As a delivery driver, Connor Barnes spends a lot of time on the road.
Subsequently, he spends plenty of time waiting for traffic lights to change from yellow to red to green.
“I do experience that a lot,” he said on Monday as he stood near the intersection of South Farwell and Washington streets, traffic lights flashing behind him. “(Anything that makes) for less wait time is a great idea.”
State Department of Transportation officials are working to reduce that wait time at the intersections of Highway 93 and Golf Road and Highway 93 and Hamilton Avenue. Officials planned to alter some lanes and install flashing yellow arrows on Monday night.
When drivers turning left have a flashing yellow arrow, it means they must yield to oncoming traffic and pedestrians but can turn when the coast is clear.
State DOT traffic safety engineer Greg Helgeson said the changes should result in a 20 percent delay reduction for drivers. At those two intersections, Helgeson said drivers could wait two minutes and 30 seconds for the light to return to green, the maximum light cycle setting utilized. After the project, he hopes that wait time will be two minutes or less.
“We’re trying to reduce the time you have to wait until you get the green light back,” he said. “This will improve the situation for everyone there.”
Many intersections around Eau Claire already feature flashing yellow arrows for left-hand turns, Helgeson said. After installing the lights, he said project officials will observe traffic and make timing changes as needed. He said the goal is for drivers to notice a difference in how long they wait at lights in the area by the middle of next week.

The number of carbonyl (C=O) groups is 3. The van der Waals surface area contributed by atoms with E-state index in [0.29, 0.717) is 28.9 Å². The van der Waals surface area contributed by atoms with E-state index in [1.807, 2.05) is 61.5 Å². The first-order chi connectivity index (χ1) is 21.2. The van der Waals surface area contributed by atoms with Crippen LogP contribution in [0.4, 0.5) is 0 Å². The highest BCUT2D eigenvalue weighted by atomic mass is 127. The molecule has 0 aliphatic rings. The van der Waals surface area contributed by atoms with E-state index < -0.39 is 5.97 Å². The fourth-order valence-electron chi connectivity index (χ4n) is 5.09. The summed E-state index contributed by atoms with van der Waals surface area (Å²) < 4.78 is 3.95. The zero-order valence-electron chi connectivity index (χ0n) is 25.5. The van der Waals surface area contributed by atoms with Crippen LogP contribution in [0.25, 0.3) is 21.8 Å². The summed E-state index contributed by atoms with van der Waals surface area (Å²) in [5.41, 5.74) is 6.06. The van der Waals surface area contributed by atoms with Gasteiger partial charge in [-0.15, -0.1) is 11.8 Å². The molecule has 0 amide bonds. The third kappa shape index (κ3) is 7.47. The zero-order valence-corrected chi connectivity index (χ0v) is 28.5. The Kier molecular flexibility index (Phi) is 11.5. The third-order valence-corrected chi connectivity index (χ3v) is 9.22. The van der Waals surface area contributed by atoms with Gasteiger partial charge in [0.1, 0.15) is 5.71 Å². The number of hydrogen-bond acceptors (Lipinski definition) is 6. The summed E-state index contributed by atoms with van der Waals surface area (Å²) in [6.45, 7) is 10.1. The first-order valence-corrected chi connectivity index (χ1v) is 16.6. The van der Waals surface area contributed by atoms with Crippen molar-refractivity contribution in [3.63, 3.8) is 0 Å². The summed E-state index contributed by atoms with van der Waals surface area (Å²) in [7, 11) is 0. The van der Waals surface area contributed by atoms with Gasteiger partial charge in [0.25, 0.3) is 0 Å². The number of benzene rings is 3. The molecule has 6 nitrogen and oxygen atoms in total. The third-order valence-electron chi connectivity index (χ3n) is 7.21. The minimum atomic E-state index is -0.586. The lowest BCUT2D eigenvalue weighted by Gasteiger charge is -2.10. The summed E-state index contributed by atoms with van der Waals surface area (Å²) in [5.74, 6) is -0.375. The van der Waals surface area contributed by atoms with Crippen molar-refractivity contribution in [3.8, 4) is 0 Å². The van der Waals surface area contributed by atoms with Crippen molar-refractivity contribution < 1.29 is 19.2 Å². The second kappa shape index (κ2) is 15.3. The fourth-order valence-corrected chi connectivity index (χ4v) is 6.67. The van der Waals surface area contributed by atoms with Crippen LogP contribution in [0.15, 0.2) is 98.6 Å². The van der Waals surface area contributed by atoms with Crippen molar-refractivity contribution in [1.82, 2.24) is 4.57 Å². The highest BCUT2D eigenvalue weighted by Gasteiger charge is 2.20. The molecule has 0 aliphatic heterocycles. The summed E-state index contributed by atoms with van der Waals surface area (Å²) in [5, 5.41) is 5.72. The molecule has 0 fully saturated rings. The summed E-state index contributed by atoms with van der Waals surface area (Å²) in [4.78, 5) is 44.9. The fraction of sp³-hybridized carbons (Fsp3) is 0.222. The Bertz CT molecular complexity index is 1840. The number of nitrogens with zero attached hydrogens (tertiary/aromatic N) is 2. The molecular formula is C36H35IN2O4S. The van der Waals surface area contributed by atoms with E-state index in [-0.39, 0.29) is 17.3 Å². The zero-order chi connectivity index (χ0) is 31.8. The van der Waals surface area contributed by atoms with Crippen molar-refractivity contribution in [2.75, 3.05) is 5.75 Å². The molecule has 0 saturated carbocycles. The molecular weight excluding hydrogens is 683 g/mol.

The changes are expected to cost $123,000, according to the DOT, and are funded with state transportation money.
DOT officials will also alter one of four lanes at those intersections. Before the project, those intersections featured one left-turn lane, one left-turn and straight lane, one straight lane and one right-turn lane. This project turns the left-turn and straight lane into an only straight lane, meaning drivers will now only have one lane in which to turn left at those lights.
“People tend to be creatures of habit,” Helgeson said, “and they have to be aware of these changes.”
When asked whether she envisions drivers struggling to remember the lane change at first, Aleah Anderson was quick to answer.
“Oh yeah, I could totally see that,” she said.
Anderson said she’s overall understanding of the changes, but she maintained with a laugh, “I like the green arrow better.”
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